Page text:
A good fuel should have low amounts of unsaturated fatty acids. The fatty acid profile was determined by GC-MS. Since S. myriocystum biodiesel has low amounts of unsaturated fatty acids, the fuel was investigated for its storage properties. Fuel properties like kinematic viscosity and acid value were determined at different time intervals to determine the shelf life of S. myriocystum biodiesel. The samples were stored for a period of 5 months from March to July, which is the average summer period in India. The samples were stored in two different conditions. Two liters of sample was kept in a stoppered amber glass bottle and exposed to sunlight for a period of 5 months, and properties like kinematic viscosity and acid value were determined in an interval of 1 month. Another 2 l of sample was kept in a stoppered amber glass bottle in a dark room for a period of 5 months, and properties like kinematic viscosity and acid value were determined at an interval of 1 month.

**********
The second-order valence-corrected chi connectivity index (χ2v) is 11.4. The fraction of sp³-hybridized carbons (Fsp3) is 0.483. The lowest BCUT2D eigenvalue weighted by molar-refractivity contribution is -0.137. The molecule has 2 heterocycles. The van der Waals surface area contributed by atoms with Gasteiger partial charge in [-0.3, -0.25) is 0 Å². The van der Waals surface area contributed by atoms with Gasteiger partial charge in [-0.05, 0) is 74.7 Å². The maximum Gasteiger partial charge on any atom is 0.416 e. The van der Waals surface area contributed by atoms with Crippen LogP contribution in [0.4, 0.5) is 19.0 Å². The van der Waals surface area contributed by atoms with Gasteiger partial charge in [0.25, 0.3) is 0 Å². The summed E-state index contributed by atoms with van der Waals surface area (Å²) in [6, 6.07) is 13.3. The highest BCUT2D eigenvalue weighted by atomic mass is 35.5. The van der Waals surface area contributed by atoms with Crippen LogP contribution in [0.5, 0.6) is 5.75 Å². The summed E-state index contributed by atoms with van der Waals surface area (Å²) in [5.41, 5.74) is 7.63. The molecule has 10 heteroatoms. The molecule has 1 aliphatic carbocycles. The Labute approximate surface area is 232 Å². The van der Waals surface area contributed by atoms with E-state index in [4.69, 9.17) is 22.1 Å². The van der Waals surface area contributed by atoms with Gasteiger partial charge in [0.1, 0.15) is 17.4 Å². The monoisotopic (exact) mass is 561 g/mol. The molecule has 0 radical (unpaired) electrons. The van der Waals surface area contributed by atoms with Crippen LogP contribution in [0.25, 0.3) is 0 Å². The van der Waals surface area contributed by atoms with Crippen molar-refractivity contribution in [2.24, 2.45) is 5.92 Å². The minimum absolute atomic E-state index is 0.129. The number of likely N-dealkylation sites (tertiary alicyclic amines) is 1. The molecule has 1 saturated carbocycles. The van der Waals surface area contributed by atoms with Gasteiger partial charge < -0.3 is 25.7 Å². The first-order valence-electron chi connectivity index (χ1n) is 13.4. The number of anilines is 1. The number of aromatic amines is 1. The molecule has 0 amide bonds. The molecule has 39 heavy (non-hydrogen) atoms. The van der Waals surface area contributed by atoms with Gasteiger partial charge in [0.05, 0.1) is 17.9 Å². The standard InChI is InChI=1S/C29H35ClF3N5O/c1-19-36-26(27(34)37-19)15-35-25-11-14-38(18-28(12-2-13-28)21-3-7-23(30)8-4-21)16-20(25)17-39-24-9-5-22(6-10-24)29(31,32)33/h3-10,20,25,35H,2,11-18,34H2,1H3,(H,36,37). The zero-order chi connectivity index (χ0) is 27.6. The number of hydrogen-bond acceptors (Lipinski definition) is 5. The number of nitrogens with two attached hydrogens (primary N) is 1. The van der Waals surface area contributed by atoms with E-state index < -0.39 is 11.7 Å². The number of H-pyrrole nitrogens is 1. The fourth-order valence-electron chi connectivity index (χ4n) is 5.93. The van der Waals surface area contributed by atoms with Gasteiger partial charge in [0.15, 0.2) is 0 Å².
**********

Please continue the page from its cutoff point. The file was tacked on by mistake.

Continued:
3 Results and discussion

3.1 Response surface methodology

The Design-Expert software developed a 24 factorial CCD resulting in 30 runs with eight axial points and six replicates. The second-order polynomial equation predicted by the model for maximum algal biodiesel is given by Equation 3:
Percentage yield = 92.88 + 0.52 A + 1.33 B + 3.43 C + 1.96 D + 1.61 AB 2.22 AC + 1.30 AD 1.45 B C + 0.025 B D 1.21 C D 3.19 A 2 2.94 B 2 8.94 C 2 3.24 D 2
(3)
where A, B, C, D are the coded forms of oil:alcohol ratio, catalyst amount, time, and temperature, respectively. AB, AC, AD, BC, BD, and CD are the interaction terms, and A2, B2, C2, and D2 are the squared terms of the independent variables. The CCD matrix is represented by Table 2. Table 3 shows ANOVA.
Table 2

Central composite design matrix for Sargassum myriocystum biodiesel

Run number

Oil:alcohol ratio (A)

Catalyst amount (B)

Time (C)

Temperature (D)

Experimental yield (%)

Predicted yield (%)

1

4

0.50

150

50

78.4

79.54

2

4

0.10

30

90

59.35

54.09

3

4

0.30

90

90

68.57

69.18

4

6

0.30

90

60

82.11

83.54

5

4

0.10

150

50

72.11

73.05

6

8

0.50

30

90

73.23

71.79

7

6

0.50

90

70

81.75

82.88

8

4

0.50

30

90

61.62

60.48

9

8

0.10

150

50

62.54

64.8

10

6

0.30

90

60

82.11